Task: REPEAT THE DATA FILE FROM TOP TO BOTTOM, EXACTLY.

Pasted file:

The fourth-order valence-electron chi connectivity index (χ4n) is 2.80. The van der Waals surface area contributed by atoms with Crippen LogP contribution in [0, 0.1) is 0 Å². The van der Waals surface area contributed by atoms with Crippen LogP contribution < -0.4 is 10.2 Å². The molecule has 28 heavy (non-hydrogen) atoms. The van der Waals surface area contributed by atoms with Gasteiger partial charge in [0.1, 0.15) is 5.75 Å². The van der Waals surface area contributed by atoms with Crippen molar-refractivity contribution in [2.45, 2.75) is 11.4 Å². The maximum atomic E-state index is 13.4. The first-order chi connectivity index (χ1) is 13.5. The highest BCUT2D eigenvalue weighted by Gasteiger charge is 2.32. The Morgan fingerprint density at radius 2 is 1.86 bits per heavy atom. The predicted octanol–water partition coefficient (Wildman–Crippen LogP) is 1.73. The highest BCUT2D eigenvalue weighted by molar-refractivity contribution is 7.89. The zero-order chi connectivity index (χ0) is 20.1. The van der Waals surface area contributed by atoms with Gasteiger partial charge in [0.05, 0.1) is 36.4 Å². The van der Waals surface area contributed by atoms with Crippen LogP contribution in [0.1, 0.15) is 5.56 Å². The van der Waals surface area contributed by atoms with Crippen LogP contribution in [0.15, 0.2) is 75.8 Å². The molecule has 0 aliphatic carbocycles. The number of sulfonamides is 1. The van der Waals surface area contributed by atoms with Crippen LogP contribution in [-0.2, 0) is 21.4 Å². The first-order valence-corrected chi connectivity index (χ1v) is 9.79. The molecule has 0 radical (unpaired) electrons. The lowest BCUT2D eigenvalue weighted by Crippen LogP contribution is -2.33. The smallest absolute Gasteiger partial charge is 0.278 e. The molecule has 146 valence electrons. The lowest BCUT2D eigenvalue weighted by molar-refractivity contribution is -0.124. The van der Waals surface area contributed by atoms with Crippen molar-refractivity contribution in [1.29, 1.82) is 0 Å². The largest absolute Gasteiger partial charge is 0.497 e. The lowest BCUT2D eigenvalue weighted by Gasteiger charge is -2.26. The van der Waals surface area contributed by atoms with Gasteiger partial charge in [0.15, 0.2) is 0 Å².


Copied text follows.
The fourth-order valence-electron chi connectivity index (χ4n) is 2.80. The van der Waals surface area contributed by atoms with Crippen LogP contribution in [0, 0.1) is 0 Å². The van der Waals surface area contributed by atoms with Crippen LogP contribution < -0.4 is 10.2 Å². The molecule has 28 heavy (non-hydrogen) atoms. The van der Waals surface area contributed by atoms with Gasteiger partial charge in [0.1, 0.15) is 5.75 Å². The van der Waals surface area contributed by atoms with Crippen molar-refractivity contribution in [2.45, 2.75) is 11.4 Å². The maximum atomic E-state index is 13.4. The first-order chi connectivity index (χ1) is 13.5. The highest BCUT2D eigenvalue weighted by Gasteiger charge is 2.32. The Morgan fingerprint density at radius 2 is 1.86 bits per heavy atom. The predicted octanol–water partition coefficient (Wildman–Crippen LogP) is 1.73. The highest BCUT2D eigenvalue weighted by molar-refractivity contribution is 7.89. The zero-order chi connectivity index (χ0) is 20.1. The van der Waals surface area contributed by atoms with Gasteiger partial charge in [0.05, 0.1) is 36.4 Å². The van der Waals surface area contributed by atoms with Crippen LogP contribution in [0.1, 0.15) is 5.56 Å². The van der Waals surface area contributed by atoms with Crippen LogP contribution in [0.15, 0.2) is 75.8 Å². The molecule has 0 aliphatic carbocycles. The number of sulfonamides is 1. The van der Waals surface area contributed by atoms with Crippen LogP contribution in [-0.2, 0) is 21.4 Å². The first-order valence-corrected chi connectivity index (χ1v) is 9.79. The molecule has 0 radical (unpaired) electrons. The lowest BCUT2D eigenvalue weighted by Crippen LogP contribution is -2.33. The smallest absolute Gasteiger partial charge is 0.278 e. The molecule has 146 valence electrons. The lowest BCUT2D eigenvalue weighted by molar-refractivity contribution is -0.124. The van der Waals surface area contributed by atoms with Crippen molar-refractivity contribution in [1.29, 1.82) is 0 Å². The largest absolute Gasteiger partial charge is 0.497 e. The lowest BCUT2D eigenvalue weighted by Gasteiger charge is -2.26. The van der Waals surface area contributed by atoms with Gasteiger partial charge in [0.15, 0.2) is 0 Å².